Coming from politics, where dirty deeds and hard compromise are part of the daily rough and tumble, Martin may have found the dispute mystifying. He probably also figured it wasn't his fight to fight, thus partly informing the agency's decision to settle rather than suffer a messy court battle where dirty laundry would be aired in public.
If Martin continues to build on the progress of the last 18 months, he will likely consider his decision to eschew comfy retirement in Texas for the globetrotting life of a worldwide agency CEO as one well made.
22. Zenia Mucha
EVP and CCO, The Walt Disney Company
Zenia Mucha champions communications for one of the most beloved brands in the world, as well as its divisions, including ABC, ESPN, and Marvel. Mucha's message extends far and wide to 150,000 employees and millions of fans, from the announcement of Disney's $6 million investment to support forest carbon projects in California to the company's new partnerships to advance the animation industry in China.
Mucha joined the company in 2001 as SVP of communications for the ABC Broadcast Group and Television Network and a year later made the leap to Disney. To create a more collaborative communications team, she created a dual-reporting system – communications staff report to Mucha, as well as respective business heads.
Her skills as a communicator are well documented, but when speaking about Mucha, colleagues more often point to her dedication and honesty as her best attributes.
“It is her passion and tenacity that set her apart. She is a person of great integrity,” Bob Iger, Disney chairman and CEO told PRWeek. “I particularly appreciate her instincts and candor. She also brings an energy and a commitment to her job every day.”
23. Jay Carney
White House press secretary
Jay Carney completed a 20-year journey from budding reporter to the most visible spokesman in the country in January 2011, when President Barack Obama named the former Time standout his second press secretary. He followed Robert Gibbs into the role.
Carney had a prime seat for the presidency of Obama predecessor George W. Bush as Time's Washington bureau chief from 2005 to 2008, before starting work for Vice President Joe Biden in 2009. Now on the other side of the briefing room, Carney's job-jousting with reporters in daily press briefings and serving as the first line of defense against media criticism defines the PR profession.
That isn't to say Carney's job is an easy one. He's defended the Obama administration's unpopular Affordable Care Act and he famously sparred with the media in the lead-up to the president's historic gay marriage announcement. While less combative than some of his predecessors, Carney gives as well as he gets on most days. He's made up for his lack of political campaign experience by displaying his intellect and attention to detail behind the podium in the White House briefing room. His legacy will largely be defined by Obama's success or failure against Mitt Romney this November.
24. Ray Kotcher
Approaching his 30-year anniversary with the firm, chairman Ray Kotcher has worked to position Ketchum as one of the largest PR agencies in the world. By the end of 2011, the Omnicom agency posted a global headcount of 2,500 with more than $400 million in global revenue. The firm, which already has offices and affiliates in more than 73 countries, continues to expand, particularly in Russia, China, and India.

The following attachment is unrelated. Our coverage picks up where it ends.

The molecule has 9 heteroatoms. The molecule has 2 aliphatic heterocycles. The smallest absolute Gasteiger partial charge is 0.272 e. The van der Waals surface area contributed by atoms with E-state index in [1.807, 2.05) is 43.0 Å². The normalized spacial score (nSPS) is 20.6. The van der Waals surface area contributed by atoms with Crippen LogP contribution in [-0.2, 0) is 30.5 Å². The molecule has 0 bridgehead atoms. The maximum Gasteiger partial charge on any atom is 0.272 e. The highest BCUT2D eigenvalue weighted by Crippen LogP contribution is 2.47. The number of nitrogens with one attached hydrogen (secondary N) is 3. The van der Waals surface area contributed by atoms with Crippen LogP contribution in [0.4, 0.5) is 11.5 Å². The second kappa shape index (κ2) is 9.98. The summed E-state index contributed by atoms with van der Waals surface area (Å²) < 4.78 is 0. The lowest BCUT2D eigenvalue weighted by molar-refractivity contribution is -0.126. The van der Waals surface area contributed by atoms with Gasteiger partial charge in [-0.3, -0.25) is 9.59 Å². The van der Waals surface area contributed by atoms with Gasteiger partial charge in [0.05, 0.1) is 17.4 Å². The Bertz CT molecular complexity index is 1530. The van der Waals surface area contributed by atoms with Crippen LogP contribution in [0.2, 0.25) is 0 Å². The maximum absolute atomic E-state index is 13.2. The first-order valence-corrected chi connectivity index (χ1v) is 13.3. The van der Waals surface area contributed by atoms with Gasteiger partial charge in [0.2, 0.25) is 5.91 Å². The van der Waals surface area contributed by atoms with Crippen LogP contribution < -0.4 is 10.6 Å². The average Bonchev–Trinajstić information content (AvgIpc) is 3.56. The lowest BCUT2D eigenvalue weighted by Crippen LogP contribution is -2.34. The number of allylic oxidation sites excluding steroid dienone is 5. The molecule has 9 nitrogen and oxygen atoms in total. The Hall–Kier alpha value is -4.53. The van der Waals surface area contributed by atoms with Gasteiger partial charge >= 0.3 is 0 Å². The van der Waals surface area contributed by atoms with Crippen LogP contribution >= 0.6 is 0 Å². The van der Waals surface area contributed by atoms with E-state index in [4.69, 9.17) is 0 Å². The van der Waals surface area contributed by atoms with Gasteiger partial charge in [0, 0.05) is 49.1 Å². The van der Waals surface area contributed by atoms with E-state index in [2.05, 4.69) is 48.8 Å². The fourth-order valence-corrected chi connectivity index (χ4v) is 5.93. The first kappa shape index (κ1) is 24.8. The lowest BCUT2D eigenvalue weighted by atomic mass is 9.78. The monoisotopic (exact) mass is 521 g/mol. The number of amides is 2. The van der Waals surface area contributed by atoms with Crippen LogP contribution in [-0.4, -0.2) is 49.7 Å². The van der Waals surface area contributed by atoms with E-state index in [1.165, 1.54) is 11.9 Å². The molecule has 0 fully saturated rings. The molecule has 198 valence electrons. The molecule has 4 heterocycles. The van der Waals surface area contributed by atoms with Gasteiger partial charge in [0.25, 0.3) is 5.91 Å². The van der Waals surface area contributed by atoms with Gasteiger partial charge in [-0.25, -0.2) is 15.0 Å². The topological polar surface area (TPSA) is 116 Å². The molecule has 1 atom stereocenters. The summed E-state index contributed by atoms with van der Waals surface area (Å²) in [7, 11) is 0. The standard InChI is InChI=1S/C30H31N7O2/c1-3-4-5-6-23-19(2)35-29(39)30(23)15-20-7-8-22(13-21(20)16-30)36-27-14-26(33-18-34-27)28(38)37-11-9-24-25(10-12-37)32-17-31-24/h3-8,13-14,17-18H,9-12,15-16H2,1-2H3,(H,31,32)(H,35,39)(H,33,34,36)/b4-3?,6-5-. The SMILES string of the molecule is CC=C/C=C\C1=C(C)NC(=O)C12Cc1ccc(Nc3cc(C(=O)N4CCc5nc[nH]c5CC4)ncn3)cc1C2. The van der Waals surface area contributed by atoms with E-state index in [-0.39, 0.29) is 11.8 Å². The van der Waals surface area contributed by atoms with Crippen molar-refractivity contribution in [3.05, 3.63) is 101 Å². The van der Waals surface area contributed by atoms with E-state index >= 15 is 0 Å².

In July 2012, Ketchum promoted president Rob Flaherty to CEO, still reporting to Kotcher who assumed the role of chairman.
With Kotcher at the helm, Ketchum drove nearly 600 business wins in 2011, such as Gillette, Sanofi-Aventis, and Weight Watchers, while retaining clients including Hyundai, Mattel, and IBM.
Earlier this year, Ketchum claimed PRWeek Awards for Agency of the Year and Large Agency of the Year, two of the highest honors in the field. “It is a validation, not only of our ability to break through in the work we do for our clients, but to break through as an agency,” said Kotcher, who joined the firm in 1983 as VP and was named CEO in 2000. Active participation at the Arthur W. Page Society and recent service at the Council of Public Relations Firms have also established Kotcher's position as a thought leader within the industry.
25. Larry Solomon
SVP, corporate communications, AT&T
It's been a busy year for Larry Solomon as he helped AT&T recover from its failed acquisition of T-Mobile USA. The company received a lot of press attention for the proposed purchase of its smaller rival for $39 billion, but the plan went sour when the Department of Justice filed an antitrust lawsuit against the company, saying the deal would not be in the public's best interest. With Solomon's guidance, AT&T had launched a full-scale lobbying and PR campaign, including a dedicated website, which argued that the merger would result in more capital expenditure, job creation, and improved voice and data services. Despite this, pressure from both the government and competing wireless carriers pushed AT&T to scrap the deal and pay a $4 billion breakup fee to T-Mobile.
Good news followed for the telecom giant as AT&T benefitted from Apple's release of the iPhone 4S, surpassing previous smartphone sales records and beating figures reported by Verizon, its biggest rival. In May, the American Customer Satisfaction Index reported that AT&T had achieved a boost in customer satisfaction, scoring just one point below Verizon. The gain can undoubtedly be attributed in part to Solomon's communications tactics.
26. Frank Shaw
Corporate VP, corporate communications, Microsoft